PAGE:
In my previous post — Sales Process? You Should Probably Call It a Pursuit Process — I talked about the different types of sales processes that companies have, if they have one at all.
In this post, I’ll add some proof points that speak to the value of using a dynamic sales process within your organization.
In my current role, I sit in countless interviews with top-performing sales professionals while in the process of working with companies to develop their own customized and dynamic sales processes. I get to hear what those who excel do and do well to get results, and these approaches become part of that company’s dynamic sales process. What they do might also be considered best practices that can be adapted and more broadly applied.
For example, in a recent interview, one top performer talked about considering not just his external clients but his internal ones as well. Imagine that! These were the company’s experts who he would be touching base with for their input and feedback as he assessed the prospect’s needs and his potential solution. He said that most sales professionals tended to look at their sales organization and the prospect’s organization, but there was great benefit in developing relationships with internal sources who might support the sale or provide key insights. His recommendation as a best practice: identify internal experts who should be a part of the process.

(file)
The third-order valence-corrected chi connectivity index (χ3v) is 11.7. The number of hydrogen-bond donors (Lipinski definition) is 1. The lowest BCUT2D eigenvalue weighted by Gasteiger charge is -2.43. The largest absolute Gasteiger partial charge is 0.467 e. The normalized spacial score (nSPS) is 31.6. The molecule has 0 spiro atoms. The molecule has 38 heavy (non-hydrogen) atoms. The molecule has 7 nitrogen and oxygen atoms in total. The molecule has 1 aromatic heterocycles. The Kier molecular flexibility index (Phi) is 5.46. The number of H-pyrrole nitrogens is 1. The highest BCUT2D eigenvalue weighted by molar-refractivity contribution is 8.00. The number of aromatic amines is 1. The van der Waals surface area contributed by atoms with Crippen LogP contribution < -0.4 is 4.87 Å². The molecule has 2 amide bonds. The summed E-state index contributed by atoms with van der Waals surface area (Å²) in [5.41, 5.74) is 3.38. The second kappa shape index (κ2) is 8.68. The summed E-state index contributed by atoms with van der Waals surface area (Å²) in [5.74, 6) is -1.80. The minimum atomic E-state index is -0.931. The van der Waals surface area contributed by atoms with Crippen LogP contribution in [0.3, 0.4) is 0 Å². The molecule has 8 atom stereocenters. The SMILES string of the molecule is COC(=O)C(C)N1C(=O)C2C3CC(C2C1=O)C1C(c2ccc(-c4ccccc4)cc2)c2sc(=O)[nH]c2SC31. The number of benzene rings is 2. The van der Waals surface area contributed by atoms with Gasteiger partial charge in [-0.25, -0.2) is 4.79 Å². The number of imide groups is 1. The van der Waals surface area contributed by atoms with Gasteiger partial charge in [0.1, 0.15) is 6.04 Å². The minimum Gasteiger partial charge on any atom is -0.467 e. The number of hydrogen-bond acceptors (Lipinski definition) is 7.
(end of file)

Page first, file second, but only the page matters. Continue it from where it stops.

Whether or not this » Continue Reading.
When we work with clients to create a common language and sales process, that’s just the start. A process by itself is just a process. It needs to be absorbed and put into practice. It needs to become part of day-to-day behaviors. It needs to be second nature.
Depending on the organization, this can be straightforward or complex, depending on how well sales professionals understand what they’re doing as they go from one step to the next.
That’s where Richardson sales training, reinforcement, and coaching come in. By linking the sales process and sales training, participants can see what they are currently doing, how it fits within the desired behaviors, and where adjustments are needed. A process that may have seemed overwhelming to start becomes a welcome roadmap that breaks down each step, and they can see how the things that they currently do fit within the overall scope.